I'd given up on my run when I saw them. I got up early -- just not early enough, apparently -- to run on the Gettysburg battlefields tour. It was supposed to be my version of a "rave run."
My water bottle, nearly empty, called my name. But not as much as my car, parked about half a mile away. I was ready to quit. I'd run three miles. Schedule called for 10k. I was OK with half that. Right?
Did I mention I was hot?
That's when half a dozen Army soldiers in fatigues poured out of their van and walked toward a monument right in front of me. The oldest caught my attention. "Great day for a run, huh?" His words struck me. They almost shamed me. Here I was, decked out in some of the best wicking gear I own, water bottle belt around my waist and perfectly good shoes. They, in long sleeves, hats, boots. Working. For my sorry butt.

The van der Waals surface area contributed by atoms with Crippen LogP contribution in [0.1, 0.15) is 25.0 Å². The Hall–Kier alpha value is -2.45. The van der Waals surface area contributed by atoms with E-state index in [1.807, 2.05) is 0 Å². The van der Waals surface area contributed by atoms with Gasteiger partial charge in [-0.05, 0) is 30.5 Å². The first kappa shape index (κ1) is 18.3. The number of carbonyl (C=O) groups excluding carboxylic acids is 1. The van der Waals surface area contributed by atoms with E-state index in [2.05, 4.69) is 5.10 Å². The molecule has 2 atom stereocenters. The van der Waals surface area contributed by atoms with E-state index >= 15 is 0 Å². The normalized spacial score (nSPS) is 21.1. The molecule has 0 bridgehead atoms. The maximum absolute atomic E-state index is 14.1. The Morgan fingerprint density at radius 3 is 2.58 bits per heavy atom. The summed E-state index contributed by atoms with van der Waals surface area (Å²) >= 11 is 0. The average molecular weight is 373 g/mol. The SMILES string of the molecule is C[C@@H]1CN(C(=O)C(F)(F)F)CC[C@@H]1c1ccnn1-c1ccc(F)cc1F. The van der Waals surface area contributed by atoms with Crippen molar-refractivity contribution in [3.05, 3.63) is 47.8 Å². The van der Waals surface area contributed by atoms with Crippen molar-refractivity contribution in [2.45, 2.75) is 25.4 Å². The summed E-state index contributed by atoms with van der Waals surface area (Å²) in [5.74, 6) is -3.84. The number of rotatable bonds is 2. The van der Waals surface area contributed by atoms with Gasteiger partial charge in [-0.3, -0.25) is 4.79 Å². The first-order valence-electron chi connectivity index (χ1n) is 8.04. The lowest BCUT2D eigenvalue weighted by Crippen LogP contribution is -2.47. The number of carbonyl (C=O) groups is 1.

"Yeah, it really is a perfect day, sir," I managed to croak. He was obviously a runner because he kept looking my way with a look that said he'd rather lace up. One of the other soldiers was already going through the location's defensive strengths, the others taking notes.
So I ran. The whole 6.2 miles my plan called for. I didn't regret it, even as I struggled.
That's not the first time I've had to force myself to go "just a little longer." Or "just to that tree." Or even "just to that lamp post."
Sometimes running is plain hard. It would be much easier to quit. But I won't. Because not running is worse.
When I first started running, I just hated it. Then I hated it a little less, but I didn't really like it. I ran only because I could no longer do tae kwon do. Then I had shoulder surgery. And I had to sit the whole running thing out for more than three months. That's when I really fell in love with running.
It was all I could think of. I even joined a gym so I could run on a treadmill when the doctor reluctantly gave me the OK.
I usually think about those months when I'm having a particularly tough run. Today, I thought about those soldiers in their fatigues. And I prayed for their safety. I got my rave run, after all.